Saturday, April 30, 2011


As we left San Juan del Sur (Nicaragua) yesterday, we were hoping for an overnight sail to Costa Rica. Be careful what you ask for! We started out that evening with one reef in the main and a small head sail (staysail). Soon after midnight, the wind really started to howl and seas became confused and we struggled to put another reef in the main and reduce the headsail, and we were still clipping along on a broad reach at 6 knots. But we did sail all the way!

We arrived at Bahias del Coco today at 09:45, setting the anchor in the windy bay (N10°33.606' W085°41.733'). We couldn't check in as the Port Captain's office was closed till Monday.

Once again, we found the beach to be such a fine silty black, like a muddy mixture. It left your feet feeling very dusty and dirty, even worse than at San Juan del Sur. And even though the anchorage is so very windy, our dinghy landings and exits have been dry. It seems that early each morning, there is no wind but it pipes up soon afterward for the rest of the day and evening.

We stopped at a local establishment for refreshments as it was so very hot out. All of a sudden, a fine mist was falling upon us! Overhead were pipes that had been turned on and were secreting a fine mist - what a great way to cool down!

After a golden orange sunset, we showered, made a light dinner, and with a glass of wine played some Polynesian music that SV AKA had given us to end our day.

Friday, April 29, 2011

Goodbye Nicaragua

The military that does local check-ins showed up at our anchored boat yesterday just as we were getting ready to go ashore to check-in at San Juan del Sur (Nicaragua). He handled it very quickly and there was no charge. Then we had to go ashore to visit the Port Captain to hand over our national Zarpe. And before we left today for Costa Rica, we had to visit the Port Captain once more to get our international Zarpe (permit to exit to another country).

Hello San Juan del Sur

We spent yesterday catching up on the internet and wandering around this cute town. There is no garbage evident on the streets and bright colours were everywhere. For the first time cruising down the coast, Jordan noticed a hint of Caribbean architecture with features like large verandas, the main floor stilted off the ground, big shuttered windows, wood siding, and tin roofs.

We hired a very amiable taxi driver to take us to Rivas, about 20 km away, as we needed to refill our propane tank. Here, they don't call it propane - they call it gas. And we also wanted to see the huge mercado and buy some more fruits and veggies (I know, we go through a lot - but they are so fresh and so good!) The mercado was indeed huge and very colourful and busy...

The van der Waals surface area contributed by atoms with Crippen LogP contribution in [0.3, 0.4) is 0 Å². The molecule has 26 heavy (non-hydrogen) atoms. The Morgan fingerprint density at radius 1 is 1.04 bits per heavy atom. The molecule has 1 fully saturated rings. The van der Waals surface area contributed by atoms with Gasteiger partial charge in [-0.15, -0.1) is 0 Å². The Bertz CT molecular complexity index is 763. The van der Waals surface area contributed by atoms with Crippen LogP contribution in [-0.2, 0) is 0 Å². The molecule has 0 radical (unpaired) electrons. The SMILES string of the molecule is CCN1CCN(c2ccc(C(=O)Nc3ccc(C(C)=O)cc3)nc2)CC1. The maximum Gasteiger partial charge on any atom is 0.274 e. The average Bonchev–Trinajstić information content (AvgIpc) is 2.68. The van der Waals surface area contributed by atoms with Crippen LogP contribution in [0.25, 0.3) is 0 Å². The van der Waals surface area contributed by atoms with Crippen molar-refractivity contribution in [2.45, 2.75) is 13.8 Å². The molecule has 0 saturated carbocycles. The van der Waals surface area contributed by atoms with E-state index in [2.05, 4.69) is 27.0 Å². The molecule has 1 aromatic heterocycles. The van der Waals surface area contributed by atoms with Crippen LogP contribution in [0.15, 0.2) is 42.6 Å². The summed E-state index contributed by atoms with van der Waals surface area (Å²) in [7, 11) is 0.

Take your pick, whatever you want

and the heterogeneous tiles inlaid in the sidewalks were very striking...

Horse-drawn carts were everywhere to move around the products and people. And cars and buses were always honking their horns to warn pedestrians that they were behind them. The currency in Nicaragua is Córdobas (today, approximately 22 Córdobas equals 1 US dollar). On our way back to San Juan del Sur, Jordan asked our taxi driver if he would take us up the steep hill to see the statue of Jesus (and great view from the top of the hill). It's a fairly new statue, only a couple of years old, and VERY tall at 250 meters. Quite impressive.

Can you see a very tiny Jordan between the upper & lower levels?

At San Juan del Sur, the beach sand is so very fine, almost like dust! And it is very windy, making it cooler but also a rolly anchorage and wet dinghy rides. The wind also carries the fine beach sand into the boat.

We picked up our international Zarpe at 17:00 today and are off to Costa Rica!

Wednesday, April 27, 2011

San Juan del Sur

After starting out with a good sail from Puesta del Sol yesterday, we continued to motor till 06:30 the next morning when once again we raised the sails - mainsail, headsail, and the Genoa.

For breakfast, we had crepes stuffed with mangoes, of course, after collecting so many, and with Jordan's coconut rum sauce they were delicious!

Around midday, Jordan simply announced "Sea Turtle, Sea Turtle" over the hailing channel #16 on the VHF radio and responding was Pam on SV Precious Metal out of Victoria BC. We had met her in ports north. She had just been down to Costa Rica and was heading back to Bahia del Sol, El Salvador. She was somewhere out there out of sight but we had a friendly chat.

We had an excellent sail until our destination when suddenly Jordan landed a Mahi Mahi. As soon as he landed it, he had a strike on the other trailing line! But this one managed to get away.